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Canada ‘Runaway Groom’ Says Bride Hid Disability From Him

Jan 6, 2005
Metro-Vancouver, B.C., Canada
‘Runaway groom’ says bride hid disability from him

December 12, 2010
Raveena Aulakh - The Star Toronto


Brampton's Ashpreet Badwal, 35, and Manjit Shahi are shown
in one of their wedding photos.

Five months after Manjit Shahi arrived in Canada and allegedly abandoned his new bride, reigniting a maelstrom about fraudulent marriages, he has voluntarily returned to India.

“I am the victim, not her, but because she’s in a wheelchair, she got all the sympathy,” Shahi said by phone from Ludhiana, an industrial city in northern India.

“I was never given a chance to tell my side of the story,” he said.

The couple’s story, which has more twists and turns than a Bollywood tear-jerker, started in 2006 when Shahi, who then lived in England, met Brampton’s Ashpreet Badwal online. In late 2007, Badwal travelled to India; they married.

Badwal is 35, five years older than Shahi, has polio and needs a wheelchair.

Badwal returned to Canada and filed an application to sponsor her husband in March 2008. In December, the application was rejected because of the age difference and compatibility issues, Badwal told the Star. She hired a Bay Street law firm to fight her case and won on appeal.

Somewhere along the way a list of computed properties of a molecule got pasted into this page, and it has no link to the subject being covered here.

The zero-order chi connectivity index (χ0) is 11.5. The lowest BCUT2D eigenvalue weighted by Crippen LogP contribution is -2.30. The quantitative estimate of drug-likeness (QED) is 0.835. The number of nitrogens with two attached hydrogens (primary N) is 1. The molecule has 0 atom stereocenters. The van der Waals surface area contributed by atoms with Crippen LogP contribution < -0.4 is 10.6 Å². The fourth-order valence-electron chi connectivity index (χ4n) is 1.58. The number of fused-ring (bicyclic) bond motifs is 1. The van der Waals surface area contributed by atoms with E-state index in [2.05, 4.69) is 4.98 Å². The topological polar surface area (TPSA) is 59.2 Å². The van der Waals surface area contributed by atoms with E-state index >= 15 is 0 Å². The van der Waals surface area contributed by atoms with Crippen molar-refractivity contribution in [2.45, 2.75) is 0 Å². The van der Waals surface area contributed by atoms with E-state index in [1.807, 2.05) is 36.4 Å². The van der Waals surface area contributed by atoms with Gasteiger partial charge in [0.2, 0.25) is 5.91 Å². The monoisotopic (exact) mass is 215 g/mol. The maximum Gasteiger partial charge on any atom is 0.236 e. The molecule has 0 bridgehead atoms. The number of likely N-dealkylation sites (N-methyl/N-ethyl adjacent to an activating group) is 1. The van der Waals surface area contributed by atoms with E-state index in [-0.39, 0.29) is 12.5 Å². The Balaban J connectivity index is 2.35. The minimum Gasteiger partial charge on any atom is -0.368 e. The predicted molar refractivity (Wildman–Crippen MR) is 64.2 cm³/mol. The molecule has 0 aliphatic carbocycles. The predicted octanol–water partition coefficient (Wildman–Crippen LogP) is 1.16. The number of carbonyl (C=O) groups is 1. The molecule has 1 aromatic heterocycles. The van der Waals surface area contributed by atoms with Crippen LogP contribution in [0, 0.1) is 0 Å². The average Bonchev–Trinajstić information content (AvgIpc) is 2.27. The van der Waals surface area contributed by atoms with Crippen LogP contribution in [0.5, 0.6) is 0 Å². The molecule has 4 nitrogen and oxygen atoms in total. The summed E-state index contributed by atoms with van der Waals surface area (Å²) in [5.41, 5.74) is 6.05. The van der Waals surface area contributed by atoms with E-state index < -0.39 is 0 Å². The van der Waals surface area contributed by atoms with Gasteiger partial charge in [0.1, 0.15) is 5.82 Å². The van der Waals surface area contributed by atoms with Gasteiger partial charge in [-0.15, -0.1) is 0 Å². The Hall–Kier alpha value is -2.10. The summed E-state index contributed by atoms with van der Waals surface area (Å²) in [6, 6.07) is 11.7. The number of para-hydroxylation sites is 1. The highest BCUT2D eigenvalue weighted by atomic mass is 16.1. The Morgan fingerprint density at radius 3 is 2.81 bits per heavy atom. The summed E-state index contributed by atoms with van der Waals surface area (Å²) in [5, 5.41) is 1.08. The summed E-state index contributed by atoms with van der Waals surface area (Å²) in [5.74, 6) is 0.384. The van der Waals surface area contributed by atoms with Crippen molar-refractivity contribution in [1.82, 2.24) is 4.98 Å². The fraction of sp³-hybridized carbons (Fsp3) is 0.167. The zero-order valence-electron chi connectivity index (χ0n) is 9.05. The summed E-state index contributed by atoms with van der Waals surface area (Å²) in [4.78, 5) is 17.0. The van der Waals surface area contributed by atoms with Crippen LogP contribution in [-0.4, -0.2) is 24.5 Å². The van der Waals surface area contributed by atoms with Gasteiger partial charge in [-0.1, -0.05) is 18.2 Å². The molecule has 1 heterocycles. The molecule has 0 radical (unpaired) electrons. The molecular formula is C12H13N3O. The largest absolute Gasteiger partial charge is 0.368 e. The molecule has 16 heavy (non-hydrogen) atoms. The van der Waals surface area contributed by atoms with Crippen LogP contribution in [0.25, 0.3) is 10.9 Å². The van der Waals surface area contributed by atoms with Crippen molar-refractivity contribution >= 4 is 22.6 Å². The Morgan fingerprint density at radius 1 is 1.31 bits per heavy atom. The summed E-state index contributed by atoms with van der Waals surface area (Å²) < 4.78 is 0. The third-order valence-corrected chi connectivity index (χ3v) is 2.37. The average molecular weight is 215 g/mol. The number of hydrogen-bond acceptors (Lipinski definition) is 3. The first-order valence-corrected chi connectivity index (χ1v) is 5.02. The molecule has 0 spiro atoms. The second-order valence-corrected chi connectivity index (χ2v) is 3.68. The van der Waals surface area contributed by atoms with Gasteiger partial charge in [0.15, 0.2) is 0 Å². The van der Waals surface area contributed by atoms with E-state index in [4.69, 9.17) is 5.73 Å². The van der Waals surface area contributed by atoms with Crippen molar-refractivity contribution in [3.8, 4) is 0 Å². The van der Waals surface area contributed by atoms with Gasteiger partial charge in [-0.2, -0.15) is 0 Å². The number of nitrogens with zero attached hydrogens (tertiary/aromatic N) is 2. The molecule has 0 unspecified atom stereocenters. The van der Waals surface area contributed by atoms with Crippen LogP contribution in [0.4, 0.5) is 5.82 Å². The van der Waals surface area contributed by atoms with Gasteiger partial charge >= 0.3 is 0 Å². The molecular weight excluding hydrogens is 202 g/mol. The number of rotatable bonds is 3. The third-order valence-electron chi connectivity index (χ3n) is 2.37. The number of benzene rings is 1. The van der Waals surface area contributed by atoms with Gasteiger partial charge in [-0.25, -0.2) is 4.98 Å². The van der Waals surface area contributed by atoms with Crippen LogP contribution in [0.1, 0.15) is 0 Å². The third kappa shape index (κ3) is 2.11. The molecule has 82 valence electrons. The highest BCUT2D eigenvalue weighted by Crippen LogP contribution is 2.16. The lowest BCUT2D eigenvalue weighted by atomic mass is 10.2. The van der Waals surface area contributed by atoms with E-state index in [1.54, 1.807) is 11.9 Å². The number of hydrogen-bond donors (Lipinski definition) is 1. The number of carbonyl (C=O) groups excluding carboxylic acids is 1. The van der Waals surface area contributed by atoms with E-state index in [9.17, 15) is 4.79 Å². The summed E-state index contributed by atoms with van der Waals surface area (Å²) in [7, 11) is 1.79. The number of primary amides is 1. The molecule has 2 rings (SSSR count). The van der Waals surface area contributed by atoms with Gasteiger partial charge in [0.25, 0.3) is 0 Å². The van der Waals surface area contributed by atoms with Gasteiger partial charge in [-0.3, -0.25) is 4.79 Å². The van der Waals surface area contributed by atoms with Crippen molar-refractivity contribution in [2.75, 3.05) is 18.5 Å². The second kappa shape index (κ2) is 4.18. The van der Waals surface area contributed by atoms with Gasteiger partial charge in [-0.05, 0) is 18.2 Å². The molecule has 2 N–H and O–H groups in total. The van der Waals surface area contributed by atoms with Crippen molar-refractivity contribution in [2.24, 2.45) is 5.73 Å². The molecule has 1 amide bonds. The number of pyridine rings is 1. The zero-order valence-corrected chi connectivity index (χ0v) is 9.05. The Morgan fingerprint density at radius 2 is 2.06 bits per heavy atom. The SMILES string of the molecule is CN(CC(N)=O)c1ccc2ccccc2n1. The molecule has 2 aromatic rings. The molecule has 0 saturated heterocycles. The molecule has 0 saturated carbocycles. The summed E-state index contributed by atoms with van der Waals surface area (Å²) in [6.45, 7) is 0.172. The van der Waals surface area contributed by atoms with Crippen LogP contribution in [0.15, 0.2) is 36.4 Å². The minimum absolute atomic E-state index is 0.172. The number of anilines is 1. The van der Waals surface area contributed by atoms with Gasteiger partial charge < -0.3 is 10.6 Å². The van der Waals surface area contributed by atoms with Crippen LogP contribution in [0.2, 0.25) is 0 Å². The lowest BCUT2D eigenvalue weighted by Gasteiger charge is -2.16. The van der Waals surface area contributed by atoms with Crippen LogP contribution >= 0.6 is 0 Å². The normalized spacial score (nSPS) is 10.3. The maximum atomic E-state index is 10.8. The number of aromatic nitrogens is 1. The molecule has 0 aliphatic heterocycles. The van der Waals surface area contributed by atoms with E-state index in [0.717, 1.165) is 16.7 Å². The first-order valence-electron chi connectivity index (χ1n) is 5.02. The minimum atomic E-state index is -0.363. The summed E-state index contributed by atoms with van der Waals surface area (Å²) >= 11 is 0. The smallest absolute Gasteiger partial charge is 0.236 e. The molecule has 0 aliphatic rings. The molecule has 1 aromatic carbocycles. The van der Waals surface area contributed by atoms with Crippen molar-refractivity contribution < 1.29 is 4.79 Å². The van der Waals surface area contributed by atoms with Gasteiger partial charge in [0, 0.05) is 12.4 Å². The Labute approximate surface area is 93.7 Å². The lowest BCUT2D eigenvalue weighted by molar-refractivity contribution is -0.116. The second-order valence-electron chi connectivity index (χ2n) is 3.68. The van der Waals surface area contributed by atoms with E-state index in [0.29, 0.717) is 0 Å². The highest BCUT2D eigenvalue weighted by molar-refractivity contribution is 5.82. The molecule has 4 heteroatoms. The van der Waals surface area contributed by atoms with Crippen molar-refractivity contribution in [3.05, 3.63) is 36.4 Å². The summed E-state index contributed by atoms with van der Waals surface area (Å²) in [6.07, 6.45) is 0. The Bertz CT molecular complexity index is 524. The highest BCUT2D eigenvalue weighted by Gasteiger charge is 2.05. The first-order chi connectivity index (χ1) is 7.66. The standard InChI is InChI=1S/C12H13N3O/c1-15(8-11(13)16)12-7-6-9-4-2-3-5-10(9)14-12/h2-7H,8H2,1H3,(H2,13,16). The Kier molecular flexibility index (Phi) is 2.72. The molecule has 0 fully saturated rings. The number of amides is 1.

On June 26, Shahi got his Canadian visa. Two days later, he was on a British Airways flight to Toronto. But Badwal says she never saw him and he fled from the airport.

Fraudulent marriages are not a new phenomenon in the South Asian community; dozens of cases are reported every year where people get married so they can immigrate to Canada, and once here abandon their spouses.

But this case hit a nerve because Badwal uses a wheelchair. She spent thousands of dollars appealing an earlier Citizenship and Immigration decision rejecting her application to sponsor Shahi.

In the ensuing furor in the community, Shahi says nobody cared for his side of the story.

“She never told me she had polio or that she was five years older,” said Shahi, adding that Badwal sent “glamorous photos of herself.”
He says he realized that she had polio on the day of the wedding. “I couldn’t have walked out on her . . . I quietly married her and we later had a chat,” he said.

Shahi, his voice choking, said Badwal told him they should stay married so he could come to Canada. “She said I could do anything once I got there,” he said. “We weren’t even supposed to meet at the airport that day.”

That’s all untrue, says Badwal.

“He always knew that I had polio . . . and there was no such pact,” she said angrily. “He used me to come to Canada and because it didn’t go the way he had expected, he’s now saying all these things.”

Shahi, meanwhile, says he opted not to stay in Canada after all this bitterness.

Initially, he hired an immigration lawyer to fight his case and even went for a half-dozen interviews with agents of Canadian Border Services Agency. To be deported, he would have had a hearing with the Immigration and Refugee Board. If ordered to leave the country, he would have had the right the appeal.

Shahi says he wasn’t up for all that, especially since he didn’t have much money to pay his lawyer and was couch-surfing or sleeping in a car.
He su
rrendered his Permanent Resident card and on early Wednesday morning boarded an Air India flight to New Delhi.

“I want to close this chapter in my life,” he said. “I don’t know what I am going to do, even where I’m going to live but anything will be better than what I went through.”

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